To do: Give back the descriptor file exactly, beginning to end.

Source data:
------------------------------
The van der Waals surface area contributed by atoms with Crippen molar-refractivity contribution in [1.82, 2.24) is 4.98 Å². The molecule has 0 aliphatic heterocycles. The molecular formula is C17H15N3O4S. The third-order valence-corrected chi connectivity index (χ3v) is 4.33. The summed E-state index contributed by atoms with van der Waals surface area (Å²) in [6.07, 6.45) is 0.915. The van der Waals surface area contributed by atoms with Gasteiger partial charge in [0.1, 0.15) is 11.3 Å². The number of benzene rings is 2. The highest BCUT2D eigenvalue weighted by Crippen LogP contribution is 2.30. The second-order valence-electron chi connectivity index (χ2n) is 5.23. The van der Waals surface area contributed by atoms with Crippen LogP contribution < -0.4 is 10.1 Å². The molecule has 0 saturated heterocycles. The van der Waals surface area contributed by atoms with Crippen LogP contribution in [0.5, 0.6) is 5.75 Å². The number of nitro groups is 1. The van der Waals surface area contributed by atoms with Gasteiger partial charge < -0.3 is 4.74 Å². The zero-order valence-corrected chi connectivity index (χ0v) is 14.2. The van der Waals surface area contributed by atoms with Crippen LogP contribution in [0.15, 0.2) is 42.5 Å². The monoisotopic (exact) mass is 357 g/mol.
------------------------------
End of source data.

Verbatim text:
The van der Waals surface area contributed by atoms with Crippen molar-refractivity contribution in [1.82, 2.24) is 4.98 Å². The molecule has 0 aliphatic heterocycles. The molecular formula is C17H15N3O4S. The third-order valence-corrected chi connectivity index (χ3v) is 4.33. The summed E-state index contributed by atoms with van der Waals surface area (Å²) in [6.07, 6.45) is 0.915. The van der Waals surface area contributed by atoms with Gasteiger partial charge in [0.1, 0.15) is 11.3 Å². The number of benzene rings is 2. The highest BCUT2D eigenvalue weighted by Crippen LogP contribution is 2.30. The second-order valence-electron chi connectivity index (χ2n) is 5.23. The van der Waals surface area contributed by atoms with Crippen LogP contribution < -0.4 is 10.1 Å². The molecule has 0 saturated heterocycles. The van der Waals surface area contributed by atoms with Crippen LogP contribution in [0.5, 0.6) is 5.75 Å². The number of nitro groups is 1. The van der Waals surface area contributed by atoms with Gasteiger partial charge < -0.3 is 4.74 Å². The zero-order valence-corrected chi connectivity index (χ0v) is 14.2. The van der Waals surface area contributed by atoms with Crippen LogP contribution in [0.15, 0.2) is 42.5 Å². The monoisotopic (exact) mass is 357 g/mol.